Farmsteads and Open-Air Museums of Tennessee

As I mentioned in my recent July post about Johnson City, I have made a concerted effort during my four years of Tennessee residency to take in as much of the state’s natural and political history as possible. For starters, I visit my sister in Memphis once or twice each year, and often stop off in Nashville along the way. The state’s two largest cities have much to offer, and my August, 2016 post on the subject remains one of my most-read entries. Secondly, I hit up the state’s spectacular hiking trails as often as possible. Panther Creek and Seven Islands are two favorite tramping spots close to where I live, while Cummins Falls, further afield, has a short, but tough, hike to a spectacular, watery destination. Great Smoky Mountains National Park, one of the jewels of the national park system, is 90 minutes by car with traffic, and I could write pages upon pages about the joys of hiking in the Smokies. Finally, I commute to Knoxville each day for work, and have gotten to know that city almost as well as places like my original hometown of Chicago or my beloved Mexico City.

Tennessee began as a series of settlements in the late 1700’s, farmsteads usually established on or close to one of Tennessee’s many rivers, and grew from there. Few buildings from that time period remain, although you will find some early 19th-century brick “Federalist” architectural gems in towns like Jonesborough and Rogersville, and several in Johnson City. If it is log cabins, moonshine stills, and one-room schoolhouses that you are looking for, however, you’ll have to look a bit harder; most are preserved at various public parks and open-air museums. Here are just a few:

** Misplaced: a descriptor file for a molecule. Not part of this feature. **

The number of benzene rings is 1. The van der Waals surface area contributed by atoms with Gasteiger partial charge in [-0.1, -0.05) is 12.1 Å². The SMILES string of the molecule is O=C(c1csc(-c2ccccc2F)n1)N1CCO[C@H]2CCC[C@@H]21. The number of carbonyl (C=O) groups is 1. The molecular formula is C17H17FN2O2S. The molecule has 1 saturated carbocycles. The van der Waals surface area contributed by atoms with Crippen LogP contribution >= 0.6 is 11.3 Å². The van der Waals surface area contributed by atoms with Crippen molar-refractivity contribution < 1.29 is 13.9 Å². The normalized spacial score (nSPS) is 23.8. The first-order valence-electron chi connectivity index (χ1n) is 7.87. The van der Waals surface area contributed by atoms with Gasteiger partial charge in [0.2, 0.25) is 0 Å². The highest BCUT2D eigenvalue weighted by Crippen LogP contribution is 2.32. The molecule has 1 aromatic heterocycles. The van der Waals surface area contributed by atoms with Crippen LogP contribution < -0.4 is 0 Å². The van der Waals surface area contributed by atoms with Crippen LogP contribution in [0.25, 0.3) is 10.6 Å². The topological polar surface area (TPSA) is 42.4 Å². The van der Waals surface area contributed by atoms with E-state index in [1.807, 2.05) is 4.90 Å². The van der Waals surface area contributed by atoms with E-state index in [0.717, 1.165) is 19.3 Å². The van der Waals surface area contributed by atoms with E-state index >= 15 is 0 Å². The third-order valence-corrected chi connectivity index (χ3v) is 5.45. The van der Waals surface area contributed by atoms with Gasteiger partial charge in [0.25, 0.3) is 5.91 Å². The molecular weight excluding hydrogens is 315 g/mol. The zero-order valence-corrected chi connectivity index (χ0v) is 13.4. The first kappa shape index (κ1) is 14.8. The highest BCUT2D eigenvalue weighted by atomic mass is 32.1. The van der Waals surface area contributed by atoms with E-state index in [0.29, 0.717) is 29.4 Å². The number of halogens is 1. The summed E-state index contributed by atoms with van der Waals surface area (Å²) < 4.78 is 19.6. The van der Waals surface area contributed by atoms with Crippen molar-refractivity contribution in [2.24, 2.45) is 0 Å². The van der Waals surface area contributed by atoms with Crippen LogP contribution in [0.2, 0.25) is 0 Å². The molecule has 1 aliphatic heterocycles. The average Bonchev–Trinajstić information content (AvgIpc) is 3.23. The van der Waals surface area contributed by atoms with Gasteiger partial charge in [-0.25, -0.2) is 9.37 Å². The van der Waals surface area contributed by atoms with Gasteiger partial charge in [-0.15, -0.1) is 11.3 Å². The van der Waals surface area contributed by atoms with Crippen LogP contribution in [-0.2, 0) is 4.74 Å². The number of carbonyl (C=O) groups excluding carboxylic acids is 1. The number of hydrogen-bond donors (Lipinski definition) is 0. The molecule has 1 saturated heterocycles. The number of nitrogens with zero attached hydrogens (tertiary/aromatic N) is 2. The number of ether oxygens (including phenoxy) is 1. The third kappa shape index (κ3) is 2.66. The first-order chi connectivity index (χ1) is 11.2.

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Top Ten Screen Biopics

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I recently watched the film “Mr. Turner,” a biopic from director Mike Leigh about the last 25 years in the life of British seascape painter HMW Turner. Although I love art, I must confess that I wasn’t too familiar with Turner’s work, as the majority of his collection is housed inside the Tate Britain, a museum that I have yet to visit. The movie suggested that Mr. Turner (played by Timothy Spall) was always composing art in his mind, and that he failed at most other aspects of life, including relationships, until he finally settled down with a widowed innkeeper late in life. The “script” for the film was conceived by Leigh yet was comprised largely of dialogue improvised by the cast during rehearsals prior to shooting. The result is a long movie of vignettes, some of them funny, linked by some of the most painterly cinematography I’ve seen in a film in a long time.

Naturally, I started thinking. What are the best screen biographies to come out of Hollywood, or out of cinema in general? The aforementioned, at times aimless “Mr. Turner” wouldn’t quite make the cut, but the “artist” category no doubt produced at least one-half dozen contenders in a single sub-genre. Ditto for the categories of actor/actress, singer/musician, athlete, politician/war hero, physically/mentally challenged, etc.

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